The S&P500 slipped 1.2% last week, the last week before Labor Day. VIX (the fear index) continued to march higher, up 2% for the week. Volume was strong on the three days when prices fell and weak on the two days when prices rose. The S&P500, according to Standard & Poor’s data, closed the month of August priced at a 191 P/E ratio, using as-reported, trailing four quarter’s earnings, or a 27 P/E ratio, using as-reported, projected earnings for 2010.
Economic data were mixed. On the positive side, Chicago PMI and ISM Manufacturing came in better than expected, but both benefited from recent inventory restocking orders that my not be sustainable in terms of final consumer demand. On the negative side, auto sales disappointed–despite a $3 billion federal Cash for Clunkers giveaway designed to boost auto sales. Factory orders were up less than projected. Initial claims came in at 570,000 and continuing claims rose to 6.23 million, even as more unemployed people lost their benefits. The unemployment rate spiked to 9.7%. Non-farm payrolls fell by 216,000. And the broader unemployment rate (including involuntary part-time workers and discouraged seekers) rose to a new high (since record keeping began) of 16.8%.
The technicals point to a topping and and possible breakdown in the daily charts. The weekly charts are still in an uptrend, and last week can be viewed as a pullback. The long-term bear market is still in effect.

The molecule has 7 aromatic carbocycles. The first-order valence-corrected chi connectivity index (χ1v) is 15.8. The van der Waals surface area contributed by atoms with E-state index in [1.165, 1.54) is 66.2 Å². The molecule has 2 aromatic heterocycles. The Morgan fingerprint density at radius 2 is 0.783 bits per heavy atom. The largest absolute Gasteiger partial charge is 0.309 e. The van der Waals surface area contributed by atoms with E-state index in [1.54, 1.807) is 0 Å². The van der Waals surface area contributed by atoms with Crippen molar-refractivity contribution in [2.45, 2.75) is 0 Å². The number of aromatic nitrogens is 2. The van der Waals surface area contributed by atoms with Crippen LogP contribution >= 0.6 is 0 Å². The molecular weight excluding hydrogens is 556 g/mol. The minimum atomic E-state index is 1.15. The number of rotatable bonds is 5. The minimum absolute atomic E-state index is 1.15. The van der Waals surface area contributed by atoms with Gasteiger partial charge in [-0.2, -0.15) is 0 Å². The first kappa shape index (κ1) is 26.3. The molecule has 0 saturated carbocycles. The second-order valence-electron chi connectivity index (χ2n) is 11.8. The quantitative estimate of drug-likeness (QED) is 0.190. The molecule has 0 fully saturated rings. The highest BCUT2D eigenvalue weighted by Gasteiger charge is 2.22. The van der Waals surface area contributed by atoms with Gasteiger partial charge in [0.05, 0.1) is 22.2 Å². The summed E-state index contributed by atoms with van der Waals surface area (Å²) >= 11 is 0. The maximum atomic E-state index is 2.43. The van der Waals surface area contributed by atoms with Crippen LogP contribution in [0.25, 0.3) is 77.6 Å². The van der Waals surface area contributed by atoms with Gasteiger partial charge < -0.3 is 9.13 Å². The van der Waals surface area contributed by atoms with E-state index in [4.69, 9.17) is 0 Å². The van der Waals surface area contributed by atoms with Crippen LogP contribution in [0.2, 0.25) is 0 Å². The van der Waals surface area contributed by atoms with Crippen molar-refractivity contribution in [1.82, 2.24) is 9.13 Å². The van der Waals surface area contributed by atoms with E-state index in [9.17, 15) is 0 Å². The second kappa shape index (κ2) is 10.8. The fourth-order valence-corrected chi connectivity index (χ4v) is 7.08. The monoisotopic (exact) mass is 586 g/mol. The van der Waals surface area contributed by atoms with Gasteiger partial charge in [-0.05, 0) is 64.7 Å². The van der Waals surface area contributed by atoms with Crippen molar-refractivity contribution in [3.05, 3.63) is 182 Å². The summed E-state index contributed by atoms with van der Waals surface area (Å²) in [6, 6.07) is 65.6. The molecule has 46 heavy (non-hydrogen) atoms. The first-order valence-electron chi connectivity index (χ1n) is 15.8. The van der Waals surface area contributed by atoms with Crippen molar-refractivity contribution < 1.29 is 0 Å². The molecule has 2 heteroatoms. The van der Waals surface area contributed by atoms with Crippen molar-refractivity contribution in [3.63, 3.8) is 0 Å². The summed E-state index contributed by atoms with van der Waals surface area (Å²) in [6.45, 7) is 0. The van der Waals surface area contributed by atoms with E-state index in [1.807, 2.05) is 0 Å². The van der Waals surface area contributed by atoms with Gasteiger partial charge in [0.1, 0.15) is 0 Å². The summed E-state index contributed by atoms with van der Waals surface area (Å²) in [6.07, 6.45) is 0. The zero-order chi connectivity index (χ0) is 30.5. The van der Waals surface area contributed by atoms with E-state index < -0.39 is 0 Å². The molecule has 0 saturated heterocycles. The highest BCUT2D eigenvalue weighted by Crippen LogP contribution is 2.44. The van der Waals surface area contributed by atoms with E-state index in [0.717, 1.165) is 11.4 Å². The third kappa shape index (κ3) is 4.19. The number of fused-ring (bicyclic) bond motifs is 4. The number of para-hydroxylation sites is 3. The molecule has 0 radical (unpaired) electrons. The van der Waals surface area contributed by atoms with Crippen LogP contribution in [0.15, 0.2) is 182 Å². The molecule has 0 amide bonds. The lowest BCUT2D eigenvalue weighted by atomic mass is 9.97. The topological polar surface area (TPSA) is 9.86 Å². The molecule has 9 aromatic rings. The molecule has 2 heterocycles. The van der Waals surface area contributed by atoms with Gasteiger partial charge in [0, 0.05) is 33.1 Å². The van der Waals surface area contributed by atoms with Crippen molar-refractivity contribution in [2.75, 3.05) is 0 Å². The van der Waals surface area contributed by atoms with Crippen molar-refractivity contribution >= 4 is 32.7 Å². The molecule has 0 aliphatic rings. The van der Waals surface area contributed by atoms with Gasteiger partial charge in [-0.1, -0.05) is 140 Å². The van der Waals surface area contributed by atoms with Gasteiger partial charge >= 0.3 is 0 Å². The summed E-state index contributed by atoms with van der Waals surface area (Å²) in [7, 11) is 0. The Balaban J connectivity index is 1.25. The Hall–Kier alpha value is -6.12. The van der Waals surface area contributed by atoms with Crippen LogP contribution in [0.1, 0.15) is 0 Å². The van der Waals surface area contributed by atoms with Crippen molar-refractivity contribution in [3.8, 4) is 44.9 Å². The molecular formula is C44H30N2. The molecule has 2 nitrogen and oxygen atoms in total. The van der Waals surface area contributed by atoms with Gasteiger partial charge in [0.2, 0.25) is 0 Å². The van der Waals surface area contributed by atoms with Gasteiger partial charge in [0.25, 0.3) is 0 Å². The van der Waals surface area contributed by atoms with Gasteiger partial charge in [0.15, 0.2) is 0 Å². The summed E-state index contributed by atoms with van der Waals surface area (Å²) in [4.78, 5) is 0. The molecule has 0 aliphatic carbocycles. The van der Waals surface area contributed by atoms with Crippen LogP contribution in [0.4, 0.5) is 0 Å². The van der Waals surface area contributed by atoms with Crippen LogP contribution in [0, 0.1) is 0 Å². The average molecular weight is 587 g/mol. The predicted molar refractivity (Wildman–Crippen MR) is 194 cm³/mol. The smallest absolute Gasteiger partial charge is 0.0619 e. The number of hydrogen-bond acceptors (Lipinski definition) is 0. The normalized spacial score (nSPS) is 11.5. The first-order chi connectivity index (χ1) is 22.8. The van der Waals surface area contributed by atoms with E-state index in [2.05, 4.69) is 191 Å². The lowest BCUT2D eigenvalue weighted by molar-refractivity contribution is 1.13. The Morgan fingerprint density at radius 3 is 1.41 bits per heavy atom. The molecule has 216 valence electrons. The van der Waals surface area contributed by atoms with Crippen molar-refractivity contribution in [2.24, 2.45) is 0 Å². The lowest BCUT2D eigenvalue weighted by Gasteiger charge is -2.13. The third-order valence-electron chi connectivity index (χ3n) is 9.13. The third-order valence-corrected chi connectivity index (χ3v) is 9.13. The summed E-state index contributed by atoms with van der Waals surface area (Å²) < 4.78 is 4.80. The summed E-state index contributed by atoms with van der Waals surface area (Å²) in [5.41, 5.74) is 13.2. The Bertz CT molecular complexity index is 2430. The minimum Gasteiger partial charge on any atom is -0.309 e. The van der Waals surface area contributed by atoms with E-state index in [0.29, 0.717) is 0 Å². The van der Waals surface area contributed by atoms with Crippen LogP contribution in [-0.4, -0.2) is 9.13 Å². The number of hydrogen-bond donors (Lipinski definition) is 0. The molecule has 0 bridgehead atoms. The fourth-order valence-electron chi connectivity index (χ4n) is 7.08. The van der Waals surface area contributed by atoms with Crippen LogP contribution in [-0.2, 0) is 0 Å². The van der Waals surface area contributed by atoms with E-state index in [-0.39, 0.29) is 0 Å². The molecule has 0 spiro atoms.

Barron’s conducts a semi-annual round-table discussion with about a dozen leading money managers and strategists from across the globe. As elite investment managers responsible for hundreds of billions of dollars, these folks are highly respected and closely followed.
One manager, Marc Faber, conducted an interview on Australian television last week. In it, he was asked to comment on the health of the major equities markets, the major national economies, and the so-called recovery.
His conclusions were startling.
In the short-term, the U.S. government’s fiscal and monetary stimuli will stabilize the economy. The economy will technically recover (ie. GDP will show positive numbers) and equity markets will probably rise.
In the long-term, he quite confidently concludes that the U.S. government will go bankrupt. And the entire system will collapse–in about five years.
Faber quite logically concludes that our government will not have the political will to curtail its stimulus programs. So the U.S. will continue to spend and print dollars until the rest of the world (its creditors) forces it to stop.
When that happens, the U.S. will suffer from the mother of all busts–a total economic meltdown, with political and social consequences.
What to do? Become self-sufficient, warns Faber. Buy a farm and a gun. Better yet, buy a machine gun.
Is Faber a quack? He’s a long-term thinker, strategist and investor who predicted last year’s financial crisis with uncanny accuracy. He can’t (and doesn’t pretend to be able to) predict the precise timing of this next crisis.
But it doesn’t take a genius IQ, an PhD in economics, or 40 years of market experience to justifiably worry about the sustainability of Washington’s fiscal and monetary programs. There IS a limit to national borrowing and there IS a limit to the amount of additional money that can be printed–even with the benefit of having the world’s premier reserve currency.
Unless these programs and policies change, the question is not IF, but simply WHEN, the U.S. will fall into the abyss.